n Agrekon - Transaction costs and cattle farmers' choice of marketing channel in North-Central Namibia

Volume 51, Issue 1
  • ISSN : 0303-1853
  • E-ISSN: 2078-0400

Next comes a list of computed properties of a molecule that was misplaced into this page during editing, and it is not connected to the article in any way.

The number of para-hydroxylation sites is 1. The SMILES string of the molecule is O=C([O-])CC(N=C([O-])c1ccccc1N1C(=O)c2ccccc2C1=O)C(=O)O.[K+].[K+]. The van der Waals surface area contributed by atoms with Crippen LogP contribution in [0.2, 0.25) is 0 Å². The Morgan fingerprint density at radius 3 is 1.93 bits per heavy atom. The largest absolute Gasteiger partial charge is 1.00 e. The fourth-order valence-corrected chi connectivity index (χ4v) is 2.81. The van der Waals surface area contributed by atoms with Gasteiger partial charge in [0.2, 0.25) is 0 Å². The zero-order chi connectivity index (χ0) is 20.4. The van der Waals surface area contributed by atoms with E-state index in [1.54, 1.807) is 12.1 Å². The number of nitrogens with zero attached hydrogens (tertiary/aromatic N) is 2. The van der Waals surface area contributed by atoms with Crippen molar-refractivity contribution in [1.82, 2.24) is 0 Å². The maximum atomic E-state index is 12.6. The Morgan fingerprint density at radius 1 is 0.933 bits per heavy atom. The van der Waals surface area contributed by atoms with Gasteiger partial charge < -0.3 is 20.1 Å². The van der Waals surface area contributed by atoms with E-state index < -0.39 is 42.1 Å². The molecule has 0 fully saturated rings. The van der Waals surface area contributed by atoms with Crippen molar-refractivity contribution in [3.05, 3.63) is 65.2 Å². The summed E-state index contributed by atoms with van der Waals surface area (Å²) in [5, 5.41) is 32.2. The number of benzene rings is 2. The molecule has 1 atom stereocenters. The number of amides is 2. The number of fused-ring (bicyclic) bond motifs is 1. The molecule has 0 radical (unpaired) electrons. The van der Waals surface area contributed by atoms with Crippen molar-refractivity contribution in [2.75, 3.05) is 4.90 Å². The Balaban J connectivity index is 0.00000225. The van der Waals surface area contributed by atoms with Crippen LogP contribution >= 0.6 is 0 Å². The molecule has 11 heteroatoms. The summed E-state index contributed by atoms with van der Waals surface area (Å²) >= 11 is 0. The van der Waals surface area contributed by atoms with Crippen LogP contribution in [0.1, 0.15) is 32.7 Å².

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About 70 per cent of the Namibian population depends on agricultural activities for their livelihood. Moreover, agriculture remains an important sector in Namibia owing to the fact that its national economy is widely dependent on agricultural production. Cattle producers in the Northern Communal Areas (NCAs) have an option to market their cattle via the formal or informal market. Efforts have been made to encourage producers to market their cattle through the formal market; however, these proved to be futile as the strategy yielded limited improvements. In this study, a number of variables have been analysed to determine factors that influence cattle marketing decisions. Factors influencing the marketing decision on whether to sell or not sell through the formal market have been analyzed using the Probit model. Factors influencing the amount of cattle sold through the formal market, assuming that a producer uses the formal market to sell cattle, were analysed using the Truncated model. Testing the Tobit model against the alternative of a two-part model was done using Cragg's model. Results from empirical research suggest that problems with transportation to MeatCo, marketing experience and the age of cattle producers are some of the factors that significantly influence the decision whether or not sell through the formal market. The accessibility of marketing related information, accessibility of new information technology, the age of respondents and alack of improved productivity are some of the factors that influence the proportional number of cattle sold through the formal market. The results suggest that substantially more information is obtained by modelling cattle marketing behaviour as a dual decision-making framework instead of a single decision-making framework.

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